Yes and No. The Human Resources department exists for a legitimate purpose and when run efficiently, it helps to streamline a lot of personnel related processes including hiring, making it possible for a lot to be accomplished in scheduled time. On the other hand, if you are one of the many that do not get called back after making multiple applications, then maybe it is time to re-direct your application from HR to the hiring manager. While HR has its functions, for many individuals, going through HR may also mean that you will never get that interview. The following are 3 reasons why it may be a better option to approach the hiring manager directly.
1. Human Resources department perform pre-screening functions that may leave out qualified candidates
For most positions, the number of responses can sometimes be extremely overwhelming. It therefore makes good business practice for the HR department to automatically pre-screen resumes that are sent in response to certain jobs. The HR department accomplishes this by entering job-specific questionnaires into the micro-selection software; most of these already exist as part of the Applicant Tracking Systems (ATS) software which they use to manage the hiring process. When the HR personnel use good questionnaires, the ATS serves to automatically screen and select candidates as they complete the online application process. However, if the questionnaires do not accurately reflect the job in question, one of two things may occur; 1) the ATS may exclude certain resumes during the selection process, which means that those candidates, no matter how qualified, may never get a chance to interview for the job; or 2) the recruiter may decide to manually screen the candidates, which means that each application will be manually reviewed by the recruiter. Depending on the number of responses received, it may be impossible to review every single resume resulting in the exclusion of a good number of candidate applications. A significant number of HR departments are using the ATS more effectively today; however, there remain a considerable percentage of excellent candidates that are lost in the screening process. Going directly to the hiring manager may mean that your application will actually get looked at.
2. The hiring manager and the department where the job requisition originates from, are the ones that feel the “pinch” caused by the open position, not the HR department
Although the HR personnel work hard to meet the hiring needs of different departments; depending upon how effectively a particular HR department is at handling job requisitions, how many job-requisitions they are handling and the priority level of the requisitions, a particular job-search may seem to be stalled at various stages during the job-search process, even though it is receiving a good number of applicants. The department from which the job requisition originates is left meanwhile to cope with open position. This may mean scheduling and work-load problems as well as not meeting certain objectives for the department. When you approach the hiring manager directly, they are better able to evaluate your credentials to know if you qualify for the position; and if you do, they can push you through the HR process making it more possible for you to get an interview, and for ultimately for the position to be filled. This is definitely not to say that HR cannot effectively evaluate your credentials, but since the hiring manager is one with the need, they have a better definition of the candidate that they are looking for. Going through the hiring manager can definitely speed up the hiring process.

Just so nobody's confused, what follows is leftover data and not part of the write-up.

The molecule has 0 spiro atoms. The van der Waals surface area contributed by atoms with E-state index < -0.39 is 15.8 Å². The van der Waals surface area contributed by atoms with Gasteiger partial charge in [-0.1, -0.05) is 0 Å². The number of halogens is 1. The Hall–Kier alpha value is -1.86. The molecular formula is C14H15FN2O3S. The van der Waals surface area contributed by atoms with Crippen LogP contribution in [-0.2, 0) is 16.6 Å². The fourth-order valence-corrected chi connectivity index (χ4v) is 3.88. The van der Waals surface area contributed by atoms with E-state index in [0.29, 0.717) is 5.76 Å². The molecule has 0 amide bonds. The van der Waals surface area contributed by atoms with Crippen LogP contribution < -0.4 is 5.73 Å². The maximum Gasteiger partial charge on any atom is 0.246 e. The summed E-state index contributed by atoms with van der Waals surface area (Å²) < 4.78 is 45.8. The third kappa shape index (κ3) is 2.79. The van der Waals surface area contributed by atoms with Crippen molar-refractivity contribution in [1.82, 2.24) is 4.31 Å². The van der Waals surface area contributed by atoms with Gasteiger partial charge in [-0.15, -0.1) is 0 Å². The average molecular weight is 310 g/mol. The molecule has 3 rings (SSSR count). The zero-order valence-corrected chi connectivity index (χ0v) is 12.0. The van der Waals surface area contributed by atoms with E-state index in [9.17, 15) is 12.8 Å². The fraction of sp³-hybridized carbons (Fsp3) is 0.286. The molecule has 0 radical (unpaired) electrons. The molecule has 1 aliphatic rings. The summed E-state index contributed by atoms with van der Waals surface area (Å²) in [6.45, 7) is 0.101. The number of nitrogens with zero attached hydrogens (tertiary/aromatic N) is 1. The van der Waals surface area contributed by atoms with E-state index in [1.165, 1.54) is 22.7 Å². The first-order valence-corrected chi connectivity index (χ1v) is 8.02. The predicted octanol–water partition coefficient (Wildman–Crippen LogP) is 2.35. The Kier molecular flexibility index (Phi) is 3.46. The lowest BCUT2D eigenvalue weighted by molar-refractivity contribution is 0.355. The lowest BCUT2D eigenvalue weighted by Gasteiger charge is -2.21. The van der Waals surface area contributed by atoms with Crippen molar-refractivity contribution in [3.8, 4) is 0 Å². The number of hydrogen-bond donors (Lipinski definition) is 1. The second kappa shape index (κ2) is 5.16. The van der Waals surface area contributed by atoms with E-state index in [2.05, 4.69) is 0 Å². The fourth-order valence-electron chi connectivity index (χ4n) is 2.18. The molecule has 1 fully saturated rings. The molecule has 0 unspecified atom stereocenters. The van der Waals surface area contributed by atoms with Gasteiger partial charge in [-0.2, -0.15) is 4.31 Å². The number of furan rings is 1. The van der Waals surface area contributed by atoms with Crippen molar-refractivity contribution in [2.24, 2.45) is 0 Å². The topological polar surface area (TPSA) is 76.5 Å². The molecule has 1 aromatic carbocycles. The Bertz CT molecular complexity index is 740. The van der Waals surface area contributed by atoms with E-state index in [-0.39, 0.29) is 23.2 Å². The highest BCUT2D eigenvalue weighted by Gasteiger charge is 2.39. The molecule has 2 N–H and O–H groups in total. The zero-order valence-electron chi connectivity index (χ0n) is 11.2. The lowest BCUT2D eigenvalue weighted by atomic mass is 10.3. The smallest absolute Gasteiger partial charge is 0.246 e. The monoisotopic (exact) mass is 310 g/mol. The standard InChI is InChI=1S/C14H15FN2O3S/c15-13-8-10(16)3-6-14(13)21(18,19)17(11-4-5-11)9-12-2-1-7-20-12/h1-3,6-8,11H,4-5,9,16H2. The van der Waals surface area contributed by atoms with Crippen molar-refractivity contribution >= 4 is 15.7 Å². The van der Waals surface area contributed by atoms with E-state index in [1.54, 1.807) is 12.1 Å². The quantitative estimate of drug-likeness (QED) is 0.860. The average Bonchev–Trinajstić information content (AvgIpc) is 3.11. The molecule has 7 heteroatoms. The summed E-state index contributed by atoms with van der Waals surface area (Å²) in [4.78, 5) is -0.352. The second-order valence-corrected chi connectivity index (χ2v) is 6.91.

3. The hiring manager is the “decision maker”.
Since it is up to the hiring manager to offer employment (even though other executives may also be involved in the decision-making process), getting in front of them up-front may not just mean that you may be included in the search, but it may also save you a lot of time. This is because, if they determine that you application fits the profile for the candidate they are searching for, this increases your chances of getting hired, whereas if this decision was made by HR, they will still need to run candidates through the hiring manager before final selection. Further, if you do not fit the profile, you will know almost immediately, that way you can re-focus your efforts on other possible employment.
It is also important to mention that while HR may be searching for the perfect candidate, the hiring manager is attempting to fill a need. The hiring manager is therefore less likely to exclude candidates by using certain filters and labels which the HR department is trained to use, such as “over-qualified” “over-educated” “under-experienced” and so on. The hiring manager is more likely to look at your credentials from a “needs” perspective, and determine if you can offer the services that are needed. They may even initiate a call to you and pre-screen you before giving you directions on how you should proceed with your job-search. You most likely will be routed back to HR to make a formal application, but by now you have an inside referral – what could be better than that!
You must bear in mind that getting to the hiring manager may be difficult, and sometimes impossible depending on the industry. Human Resources and Executive assistants exist as gate keepers to protect the hiring manager from getting inundated with unscreened and unsolicited resumes or applications, still a good number of individuals develop creative strategies that help them get through these temporary blocks. You can too!